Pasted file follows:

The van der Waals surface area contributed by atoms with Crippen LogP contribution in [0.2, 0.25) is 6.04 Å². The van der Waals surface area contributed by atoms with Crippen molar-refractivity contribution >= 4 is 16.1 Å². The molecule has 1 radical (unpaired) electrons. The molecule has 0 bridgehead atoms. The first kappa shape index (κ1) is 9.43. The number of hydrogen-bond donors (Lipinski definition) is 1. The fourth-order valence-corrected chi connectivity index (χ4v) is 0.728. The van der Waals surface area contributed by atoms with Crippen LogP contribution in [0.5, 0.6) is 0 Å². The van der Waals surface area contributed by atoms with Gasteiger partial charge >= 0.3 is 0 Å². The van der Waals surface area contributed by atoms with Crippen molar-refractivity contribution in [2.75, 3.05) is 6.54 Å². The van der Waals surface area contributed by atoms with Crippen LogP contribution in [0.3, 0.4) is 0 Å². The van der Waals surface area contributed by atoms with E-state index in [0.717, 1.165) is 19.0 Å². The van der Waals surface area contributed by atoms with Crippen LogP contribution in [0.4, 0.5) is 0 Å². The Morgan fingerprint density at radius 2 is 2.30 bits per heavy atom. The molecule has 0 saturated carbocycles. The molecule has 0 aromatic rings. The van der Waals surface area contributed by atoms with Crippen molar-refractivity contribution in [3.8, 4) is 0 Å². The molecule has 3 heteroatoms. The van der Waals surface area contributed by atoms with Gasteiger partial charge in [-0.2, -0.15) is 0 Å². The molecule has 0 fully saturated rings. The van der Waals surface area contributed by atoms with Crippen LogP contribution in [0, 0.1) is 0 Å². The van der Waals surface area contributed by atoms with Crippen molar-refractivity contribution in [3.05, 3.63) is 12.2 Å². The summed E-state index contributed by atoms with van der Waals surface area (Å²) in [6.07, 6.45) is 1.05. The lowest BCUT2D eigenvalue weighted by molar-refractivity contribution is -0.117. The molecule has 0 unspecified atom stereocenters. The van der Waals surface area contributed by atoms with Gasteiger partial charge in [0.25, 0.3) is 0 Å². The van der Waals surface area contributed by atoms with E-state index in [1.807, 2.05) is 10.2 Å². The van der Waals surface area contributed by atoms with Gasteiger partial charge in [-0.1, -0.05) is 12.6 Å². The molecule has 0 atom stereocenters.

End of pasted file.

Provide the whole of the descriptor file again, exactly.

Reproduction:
The van der Waals surface area contributed by atoms with Crippen LogP contribution in [0.2, 0.25) is 6.04 Å². The van der Waals surface area contributed by atoms with Crippen molar-refractivity contribution >= 4 is 16.1 Å². The molecule has 1 radical (unpaired) electrons. The molecule has 0 bridgehead atoms. The first kappa shape index (κ1) is 9.43. The number of hydrogen-bond donors (Lipinski definition) is 1. The fourth-order valence-corrected chi connectivity index (χ4v) is 0.728. The van der Waals surface area contributed by atoms with Crippen LogP contribution in [0.5, 0.6) is 0 Å². The van der Waals surface area contributed by atoms with Gasteiger partial charge >= 0.3 is 0 Å². The van der Waals surface area contributed by atoms with Crippen molar-refractivity contribution in [2.75, 3.05) is 6.54 Å². The van der Waals surface area contributed by atoms with Crippen LogP contribution in [0.3, 0.4) is 0 Å². The van der Waals surface area contributed by atoms with E-state index in [0.717, 1.165) is 19.0 Å². The van der Waals surface area contributed by atoms with Crippen LogP contribution in [0.4, 0.5) is 0 Å². The Morgan fingerprint density at radius 2 is 2.30 bits per heavy atom. The molecule has 0 saturated carbocycles. The molecule has 0 aromatic rings. The van der Waals surface area contributed by atoms with Crippen molar-refractivity contribution in [3.8, 4) is 0 Å². The molecule has 3 heteroatoms. The van der Waals surface area contributed by atoms with Gasteiger partial charge in [-0.2, -0.15) is 0 Å². The molecule has 0 fully saturated rings. The van der Waals surface area contributed by atoms with Crippen LogP contribution in [0, 0.1) is 0 Å². The van der Waals surface area contributed by atoms with Crippen molar-refractivity contribution in [3.05, 3.63) is 12.2 Å². The summed E-state index contributed by atoms with van der Waals surface area (Å²) in [6.07, 6.45) is 1.05. The lowest BCUT2D eigenvalue weighted by molar-refractivity contribution is -0.117. The molecule has 0 unspecified atom stereocenters. The van der Waals surface area contributed by atoms with Gasteiger partial charge in [0.25, 0.3) is 0 Å². The van der Waals surface area contributed by atoms with E-state index in [1.807, 2.05) is 10.2 Å². The van der Waals surface area contributed by atoms with Gasteiger partial charge in [-0.1, -0.05) is 12.6 Å². The molecule has 0 atom stereocenters.